The French scholar explains that  the first incident happened when two monks from Palestine came to Paris wearing brown and white horizontal striped cloaks.

The Carmelites did not expect to kick up a fuss  by wearing their official  robes.

Quickly, they became to be called  the barred brothers and Pope Boniface VIII banned the striped clothing from all religious orders.

The 12th and 13th century were definitely not a time to sport stripes.


They had a diabolical quality, a demeaning and pejorative  aura.

Even the zebra (which back then was not seen but heard of) was perceived as an evil creature.

So there you have it. The French would not hear of it, they wanted white cloaks.

The beast of Gévaudan was terrorizing the French countryside and it must have been a diabolical creature as it could not be striped!

Pastoureau believes that there must be a reason why people don’t want to wear them and he cites a verse from the Bible.

“You will not wear upon yourself a garment that is made of two.”

He thinks it’s possible that medieval Christians read it and interpreted it (yes, interpreted it).


Now, fast forward to the 18th century and stripes have become chic.

In France, receiving your guests between 1799-1804, meant you had to set up a striped Egyptian tent in your living room.

It was the height of elegance.

Iconic fashion designers such as Coco Chanel pioneered the striped sweater.

But way before that, Queen Victoria dressed her four-year old son – Albert Edward – in a sailor suit to board the Royal Yacht.

The nautical look grew – swimmers took to the style and men’s fashion  picked up on the trend.

In fact in 1858, the Act of France, introduced the uniform for all French seamen, in Brittany.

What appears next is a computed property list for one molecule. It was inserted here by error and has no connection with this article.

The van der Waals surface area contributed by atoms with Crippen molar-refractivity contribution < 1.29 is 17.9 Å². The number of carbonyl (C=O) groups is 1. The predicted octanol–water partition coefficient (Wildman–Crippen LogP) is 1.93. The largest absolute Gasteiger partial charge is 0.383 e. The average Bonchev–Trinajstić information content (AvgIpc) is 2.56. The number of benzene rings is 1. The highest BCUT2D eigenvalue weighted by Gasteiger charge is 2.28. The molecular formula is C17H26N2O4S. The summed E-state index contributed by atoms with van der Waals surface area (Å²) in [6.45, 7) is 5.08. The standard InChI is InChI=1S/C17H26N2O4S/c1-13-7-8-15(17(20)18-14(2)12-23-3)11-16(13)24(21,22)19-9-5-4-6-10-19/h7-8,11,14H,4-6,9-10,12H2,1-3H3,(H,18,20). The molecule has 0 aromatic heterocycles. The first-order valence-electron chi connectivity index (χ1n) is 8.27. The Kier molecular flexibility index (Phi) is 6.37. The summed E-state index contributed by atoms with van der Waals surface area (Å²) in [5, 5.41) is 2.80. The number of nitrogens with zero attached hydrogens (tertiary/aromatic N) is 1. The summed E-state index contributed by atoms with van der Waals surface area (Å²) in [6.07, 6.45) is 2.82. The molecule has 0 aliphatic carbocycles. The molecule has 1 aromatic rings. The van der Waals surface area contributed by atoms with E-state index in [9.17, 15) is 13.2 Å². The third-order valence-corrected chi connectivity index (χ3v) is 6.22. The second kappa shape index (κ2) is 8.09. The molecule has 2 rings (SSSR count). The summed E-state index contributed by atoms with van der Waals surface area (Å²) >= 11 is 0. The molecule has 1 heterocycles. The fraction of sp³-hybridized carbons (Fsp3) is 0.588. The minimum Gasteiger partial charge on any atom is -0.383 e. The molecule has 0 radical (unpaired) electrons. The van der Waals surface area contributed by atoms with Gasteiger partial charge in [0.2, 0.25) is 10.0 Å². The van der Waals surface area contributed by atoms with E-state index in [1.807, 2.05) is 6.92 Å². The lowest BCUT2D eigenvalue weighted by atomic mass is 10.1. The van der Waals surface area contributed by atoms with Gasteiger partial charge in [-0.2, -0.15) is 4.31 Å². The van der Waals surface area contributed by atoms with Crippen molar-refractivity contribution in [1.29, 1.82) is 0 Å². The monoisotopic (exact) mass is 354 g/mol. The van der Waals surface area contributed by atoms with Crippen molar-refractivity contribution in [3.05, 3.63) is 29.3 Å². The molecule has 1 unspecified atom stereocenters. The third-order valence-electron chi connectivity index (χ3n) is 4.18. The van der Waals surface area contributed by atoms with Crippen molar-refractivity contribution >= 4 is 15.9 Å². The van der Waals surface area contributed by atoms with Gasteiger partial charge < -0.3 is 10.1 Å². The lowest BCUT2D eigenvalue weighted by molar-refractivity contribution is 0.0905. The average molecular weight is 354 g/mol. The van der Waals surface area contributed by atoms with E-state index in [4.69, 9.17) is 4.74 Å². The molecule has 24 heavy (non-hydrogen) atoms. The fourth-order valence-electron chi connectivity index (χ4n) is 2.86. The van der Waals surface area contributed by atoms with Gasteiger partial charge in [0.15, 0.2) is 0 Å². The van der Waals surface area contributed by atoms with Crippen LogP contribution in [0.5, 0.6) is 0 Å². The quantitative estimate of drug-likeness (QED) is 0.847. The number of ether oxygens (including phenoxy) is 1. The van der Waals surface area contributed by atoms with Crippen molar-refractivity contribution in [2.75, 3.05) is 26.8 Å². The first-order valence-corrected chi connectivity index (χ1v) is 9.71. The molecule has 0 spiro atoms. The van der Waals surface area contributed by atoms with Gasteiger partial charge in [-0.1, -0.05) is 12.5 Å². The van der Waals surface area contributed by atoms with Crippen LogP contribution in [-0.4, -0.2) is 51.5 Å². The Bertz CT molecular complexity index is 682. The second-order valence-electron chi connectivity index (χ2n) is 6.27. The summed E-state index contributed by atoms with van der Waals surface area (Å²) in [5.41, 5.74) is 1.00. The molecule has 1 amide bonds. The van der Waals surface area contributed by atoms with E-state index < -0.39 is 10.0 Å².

The breton stripe was born.


By the 1930′s, the navy and white stripes started spreading like wild fire.

Whilst being seen as a mariner attire, the influential Coco Chanel decided to sell the stripes at her shop  in Deauville.

But what triggered the stripe craze was when she was spotted wearing a striped top and palazzo pants.

That was it –  the Nautical stripe flourished.

In the 60s, stripes were seen as being rebellious.

Hipsters and people who question the fashion establishment sported them.


These days, we have seen the resurgence of them.

Designers from Marc Jacobs to Acne and Gucci are re-using the stripe for their new collection.

It’s interesting to know how much the breton stripes have gone through in history, considering how nonchalant we are about them.

Parisian chic, some say. Nautical connotation  to others.

There’s one thing for sure – the breton stripes have sailed tumultuous seas but nowadays, you can rest them on their laurels.

Pin stripes, chalk stripes and bretons stripes still bring images of bankers, Al Capone and French seamen

reblogged from:

Xoxo Sole Shoe Boutique.

Style: how many types are there?

ImageOk so my mind is boggling right now, i mean you see some strange outfits on people when your out and about , but to now actually have a clear view of different style categories then it explains itself the mixture of throw together s or lack of that we can sometimes run across in our everyday travels.

i put together after some research and brain scratching mixed with fashion knowledge of style terms of my own and came up with an extensive list of style types that almost everyone falls into. Wether your a fashion diva , or plane Jane then you fit into one or more of there’s categories just take a look and ask yourself which one fits you ( oh I forgot tailored)

I myself think I’m a little confused and don’t know who I am anymore lol because my style is mixed with at least 5 or 6 of these categories……… have fun figuring your style!

xoxo Sole Shoe Boutique